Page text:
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Difficult to say from a picture.

There's not always a substitution sometimes they are real, other times it is a chicken fillet with a rib bone pushed along the meat.

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3 hours ago, Bubblewrap said:

Don't haggis have one set of legs shorter than the other so it is easier to run round the hills :P

 

Yes I suppose you're right but you have to wait for the mating season when they grow very long feathers and nest in small groups on very rough ground. if you believe this you'll believe anything:Fool:

A Dr customer we had in Radcliffe was Scottish and he used to send us haggis, I love them. 

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3 hours ago, jonab said:

I would eat horse more often but it is too expensive.

Regarding frogs legs, the things served to tourists as grenouille in restaurants down here are often small chicken breast fillets (just as escargots are mushroom stalks stuffed into a snail shell).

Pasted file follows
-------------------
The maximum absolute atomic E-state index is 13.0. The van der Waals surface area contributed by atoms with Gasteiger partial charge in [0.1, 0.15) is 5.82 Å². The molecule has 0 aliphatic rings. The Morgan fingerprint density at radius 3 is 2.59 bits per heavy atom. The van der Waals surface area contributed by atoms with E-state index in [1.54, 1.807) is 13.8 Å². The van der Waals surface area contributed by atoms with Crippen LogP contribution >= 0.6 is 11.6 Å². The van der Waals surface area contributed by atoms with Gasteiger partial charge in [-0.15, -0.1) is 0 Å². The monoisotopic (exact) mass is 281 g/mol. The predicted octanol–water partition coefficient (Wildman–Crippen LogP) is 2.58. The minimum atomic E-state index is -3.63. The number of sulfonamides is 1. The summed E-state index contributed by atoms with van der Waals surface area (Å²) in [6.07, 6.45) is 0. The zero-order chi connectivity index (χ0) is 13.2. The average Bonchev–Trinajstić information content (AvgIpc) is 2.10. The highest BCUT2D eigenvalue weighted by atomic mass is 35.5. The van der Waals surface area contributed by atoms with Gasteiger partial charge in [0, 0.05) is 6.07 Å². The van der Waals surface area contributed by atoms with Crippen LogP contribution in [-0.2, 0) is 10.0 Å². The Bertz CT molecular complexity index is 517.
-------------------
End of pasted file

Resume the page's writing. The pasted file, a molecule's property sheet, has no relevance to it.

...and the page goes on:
Horse meat is very lean and very tasty. we have eaten donkey meat too especially salami.

Don't think they'd get away with stuffing mushroom stalks into snail shells in Italy. Even with a strong garlic taste you'd still taste the mushrooms.I don't like them , I love the taste but not the texture.

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Jonab the cheese is Piemontese but probably the same sort of thing.It took me ages to appreciate the taste of Cheddar when I was younger, then I began to accept the different tastes of our local cheeses. A cousin makes his own Ricotta Salata (salty ricotta) and its delicious on a plate of pasta with a tomato sauce.

Goodness what did we start.:huh:

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Phil don't know if you were in the restaurant one night when there was a lot of hammering coming from the kitchen. it was the chef trying to tenderise a steak. Alex came to the rescue as a client was complaining saying that the chef was having a problem catching the frogs:laughing:

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52 minutes ago, nonnaB said:

 

Don't think they'd get away with stuffing mushroom stalks into snail shells in Italy. Even with a strong garlic taste you'd still taste the mushrooms.I don't like them , I love the taste but not the texture.

3

That trick is usually reserved for the English holidaymakers who wouldn't know any better.